The rumour mill continues to churn, but one thing appears to be more and more definite: a 2020 Stanley Cup champion will be crowned.
When it’ll happen is still in flux because of such things as location, coronavirus testing, the U.S.-Canada border closures, limited access from Europe and mandatory 14-day quarantines to anyone entering Canada.
Regardless of those variables, it sounds as if the NHL and the NHL Players’ Association, through their joint Return to Play Committee, are inching closer to summer hockey. The Boston Globe’s Kevin Paul Dupont wrote (subscription required) that the Bruins may be able to get back on the ice, albeit in small groups, by June 1 under Phase 2 of the league’s reopening protocols, with the playoffs starting July 1.
Here’s everything we know so far about the NHL’s potential return to the ice:
How many teams would return?
According to a report from Sportsnet’s Elliotte Friedman on May 20, it looks as if the league, the players and the Return to Play Committee are zeroing in on a 24-team playoff.
The top 24 teams based on points percentage — teams had not all played the same number of games when the season was paused on March 12 — would be seeded 1-12 in each conference. Seven teams would not resume play and would then enter the draft lottery.
Teams that would not return
How would the playoffs work?
Brackets! Who doesn’t love a bracket?
In the proposed format, there would an NCAA-style bracket without any reseeding.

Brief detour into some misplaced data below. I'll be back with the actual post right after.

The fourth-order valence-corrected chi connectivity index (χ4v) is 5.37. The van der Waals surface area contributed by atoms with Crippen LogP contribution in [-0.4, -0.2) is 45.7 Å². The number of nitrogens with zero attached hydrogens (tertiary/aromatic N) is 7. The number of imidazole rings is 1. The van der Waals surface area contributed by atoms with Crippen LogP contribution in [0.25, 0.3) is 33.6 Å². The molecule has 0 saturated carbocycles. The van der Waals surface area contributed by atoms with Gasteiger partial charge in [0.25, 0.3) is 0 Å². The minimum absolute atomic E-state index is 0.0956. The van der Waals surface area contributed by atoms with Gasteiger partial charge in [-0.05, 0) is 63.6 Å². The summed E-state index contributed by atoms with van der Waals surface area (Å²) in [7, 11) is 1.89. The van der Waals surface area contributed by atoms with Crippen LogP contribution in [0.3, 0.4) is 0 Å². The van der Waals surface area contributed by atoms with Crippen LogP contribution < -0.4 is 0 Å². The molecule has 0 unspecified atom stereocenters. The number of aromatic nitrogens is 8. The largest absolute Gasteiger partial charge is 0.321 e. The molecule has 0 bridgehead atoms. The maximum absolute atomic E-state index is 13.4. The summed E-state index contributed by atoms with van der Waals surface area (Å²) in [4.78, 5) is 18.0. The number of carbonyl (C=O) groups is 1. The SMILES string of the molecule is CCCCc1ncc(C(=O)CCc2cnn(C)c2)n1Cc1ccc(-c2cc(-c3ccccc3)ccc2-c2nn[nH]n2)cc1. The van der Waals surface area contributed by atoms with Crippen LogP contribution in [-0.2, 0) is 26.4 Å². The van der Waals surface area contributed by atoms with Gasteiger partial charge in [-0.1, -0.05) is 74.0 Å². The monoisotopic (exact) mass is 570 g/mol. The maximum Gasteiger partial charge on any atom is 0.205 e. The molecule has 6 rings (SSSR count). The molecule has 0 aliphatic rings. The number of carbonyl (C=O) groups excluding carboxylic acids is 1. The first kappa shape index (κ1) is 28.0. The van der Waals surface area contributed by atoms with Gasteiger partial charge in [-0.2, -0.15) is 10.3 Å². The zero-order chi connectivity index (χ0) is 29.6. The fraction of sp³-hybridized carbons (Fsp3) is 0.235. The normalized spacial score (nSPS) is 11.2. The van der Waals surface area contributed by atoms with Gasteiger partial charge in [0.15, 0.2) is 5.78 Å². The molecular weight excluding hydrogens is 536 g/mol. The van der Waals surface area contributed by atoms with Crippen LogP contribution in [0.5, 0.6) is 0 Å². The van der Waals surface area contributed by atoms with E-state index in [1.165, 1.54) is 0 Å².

According to Friedman, the top four seeds in each conference would receive byes and the “play-in series” would be a best-of-five format.
Eastern Conference opening-round series
Western Conference opening-round series
Once these series are decided and the Stanley Cup playoffs are down to the traditional 16 teams, the four teams that received byes would then enter the bracket for a best-of-seven series.
Sportsnet’s Chris Johnston reported Thursday that the four top teams could play in a mini-round-robin tournament of their own to determine final seeding.
If the seeding remains the same for those four teams, then this is how the Round of 16 would shake out — and, yes, that could mean a Maple Leafs-Bruins “first-round matchup.”
Eastern Conference second-round series
Western Conference second-round series
Where will the games be held?
“Hub cities” is the magic word in sports right now and the NHL appears to be following that path. With the majority of NHL cities either a COVID-19 hotspot or under a ban on public gatherings through the summer, it is becoming more apparent this is the route the league needs to take.
According to reports, the NHL has received bids from multiple teams including Columbus, Las Vegas, Edmonton, Toronto and Vancouver. In the “hub city” players would be quarantined to minimize the possibility of infection.
TSN’s Darren Dreger tweeted Thursday that the Oilers’ hometown is rolling out the red carpet for the NHL — offering up everything from golf courses to a colder, more hockey-centric climate.
Will fans be able to attend?
Probably not. The league has looked into it but the complications are massive.
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